Category Archives: Technical data

Technical Appendices for Research


Ann and I may be getting older and more grey which may explain the absence of the technical appendices for the technical science report  uploaded a few  years back.   So for those who have wanted to see the list of sensors, the sample data collected, design criteria, system schematics, etc… please accept our apologies for making you wait so long

Technical Appendices  to the technical report  Can be found here:

Technical Appendices ,

https://ecosenseliving.files.wordpress.com/2011/09/technical-appendices.pdf

Affordable, Sustainable Homes: Eco-Sense and the Future of Green Building


Here is link to the Cascadia report on Eco-Sense.  One year Research Project funded by a grant from Vancity and the Real Estate Foundation.  Gord and Ann have over 425 hours into this…250 of which was volunteer…we missed our summer.

Affordable, Sustainable Homes: Eco-Sense and the Future of Green Building  (Written for the public.)

Also a link to the Technical Report  which served as the basis for the Cascadia report.  Written by Gord Baird, Christina Goodvin of Goodvin Desgins, and Ann Baird.  Lots of graphs, tables, and building science analysis for the earthen walls in four seasons (temperature, humidity, dew point),  full technical analysis of sustainable energy systems (solar PV, Solar Thermal, wood gassification), full policy report, full water analysis (grey water, rain water harvesting, composting toilets, water balance tables, and more).

See research page on blog  for all the individual reports (water, solar PV, building code, wall performance, and energy comparison reports)

Smart Meters


Letter to Premier Clark from a friend of ours regarding SMART METERS.
Written by Steve Satow on August 3rd, 2011

RE: SMART METER PROGRAM

Dear Premier Clark and Mr. Coleman,

I am writing to you to express my serious concerns about the on-going installation of the so-called ‘Smart Meters’ by BC Hydro. I request that you do whatever is within your power both as official representatives of the citizens of BC and, hopefully, as concerned citizen to over-turn this misguided program.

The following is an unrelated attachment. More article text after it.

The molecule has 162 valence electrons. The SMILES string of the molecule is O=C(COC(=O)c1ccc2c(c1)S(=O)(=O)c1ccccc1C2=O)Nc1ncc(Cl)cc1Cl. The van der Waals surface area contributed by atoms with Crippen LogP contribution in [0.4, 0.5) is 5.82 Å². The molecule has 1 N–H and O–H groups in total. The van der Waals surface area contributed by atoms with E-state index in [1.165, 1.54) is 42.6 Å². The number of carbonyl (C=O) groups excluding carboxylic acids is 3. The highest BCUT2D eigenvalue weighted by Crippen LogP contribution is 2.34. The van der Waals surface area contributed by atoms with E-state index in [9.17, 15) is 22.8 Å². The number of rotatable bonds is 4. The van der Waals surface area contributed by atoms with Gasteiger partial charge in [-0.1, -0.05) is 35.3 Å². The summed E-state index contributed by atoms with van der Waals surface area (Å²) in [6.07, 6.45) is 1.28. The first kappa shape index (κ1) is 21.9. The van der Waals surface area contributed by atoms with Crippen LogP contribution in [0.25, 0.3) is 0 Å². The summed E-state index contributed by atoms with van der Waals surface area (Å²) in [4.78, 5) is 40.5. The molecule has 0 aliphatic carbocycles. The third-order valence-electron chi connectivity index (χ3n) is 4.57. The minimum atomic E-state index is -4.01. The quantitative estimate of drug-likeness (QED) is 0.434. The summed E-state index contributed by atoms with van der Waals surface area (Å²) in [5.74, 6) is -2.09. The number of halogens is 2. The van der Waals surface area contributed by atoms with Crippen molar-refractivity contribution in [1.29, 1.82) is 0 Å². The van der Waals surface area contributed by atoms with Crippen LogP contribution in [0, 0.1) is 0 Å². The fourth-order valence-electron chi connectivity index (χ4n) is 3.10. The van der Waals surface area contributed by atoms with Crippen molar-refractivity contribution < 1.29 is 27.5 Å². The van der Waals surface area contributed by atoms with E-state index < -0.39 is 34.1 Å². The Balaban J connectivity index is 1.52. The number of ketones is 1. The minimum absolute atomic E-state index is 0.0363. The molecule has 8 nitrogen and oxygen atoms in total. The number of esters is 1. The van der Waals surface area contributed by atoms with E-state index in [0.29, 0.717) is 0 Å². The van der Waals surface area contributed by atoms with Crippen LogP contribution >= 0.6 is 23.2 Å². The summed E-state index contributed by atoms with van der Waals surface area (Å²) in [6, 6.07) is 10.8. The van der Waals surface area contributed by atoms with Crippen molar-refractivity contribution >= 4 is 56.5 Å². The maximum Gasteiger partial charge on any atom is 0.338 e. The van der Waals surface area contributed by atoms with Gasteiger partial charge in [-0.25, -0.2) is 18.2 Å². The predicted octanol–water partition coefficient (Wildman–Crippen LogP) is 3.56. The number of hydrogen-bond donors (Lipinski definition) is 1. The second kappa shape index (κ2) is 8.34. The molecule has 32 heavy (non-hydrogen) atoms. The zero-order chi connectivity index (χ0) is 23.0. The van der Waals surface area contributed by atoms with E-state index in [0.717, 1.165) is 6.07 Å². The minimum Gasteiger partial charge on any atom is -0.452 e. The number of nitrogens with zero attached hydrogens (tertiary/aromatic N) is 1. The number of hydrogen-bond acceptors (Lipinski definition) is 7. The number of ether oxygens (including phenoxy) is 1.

I suspect that you may already be aware of the numerous reasons for challenging this program, but I would like to take a moment of your time to present my particular concerns:

1) Cost.

BC Hydro estimates that the installation will cost $930 Million. This equates to about $500 per household in BC. They claim that this money will be recovered within 10 year through savings, increased efficiency and a decrease in theft which, by their own estimates, amount to $100 million annually. This is highly questionable as their figures for theft have somehow risen from $12 million in 2004. Regardless of whether their estimates are realistic, the new smart meters can only detect theft that occurs at the meter (which only accounts for about 4% of total theft) according to a report by the Ontario Energy Board.

I quote:

“Theft of power may be detected more easily if it involves meter tampering.
However, theft accomplished by tapping conductors before they reach the meter would
not be detected by smart metering.” 
 Ontario Energy Boards “Smart Meter Initiative” Working Group.

Furthermore, these costs will be born by BC tax-payers or passed on to users through higher bills without generating any significant advantages for the user.

BC Hydro claim that power outages will be reported more quickly and accurately through automated reporting by the meters. But, in reality, this will not translate into problems being fixed any quicker than if users call in shortly after they discover an outage, since it is still dependant on the crew being dispatched based on workload or other considerations.

2) Loss of Jobs.

The majority of meter-readers are likely to be made redundant, since their service is no longer required. BC Hydro claims that they will be replaced by an undisclosed number of “technology-based” positions necessary to administer the metering program, but I strongly suspect that the number of new positions will be small compared to those lost.

Apart from the trauma caused by loss of employment, these redundancies will put an added strain on the BC welfare system. Furthermore, the loss of these jobs will make it harder to detect theft, since there will be even fewer on-site visits.

3) Economic justification.

BC Hydro claim that the new meters will help them to achieve significant reductions in power usage over the new decade, as mandated by the BC Clean Energy Act. They maintain that the meters will encourage people to implement reductions by becoming more aware of their usage. This has been clearly demonstrated as unrealistic, not only by the experience with the current two-tier tariff in BC, but also by studies in a number of other parts of the world where smart meters have been installed.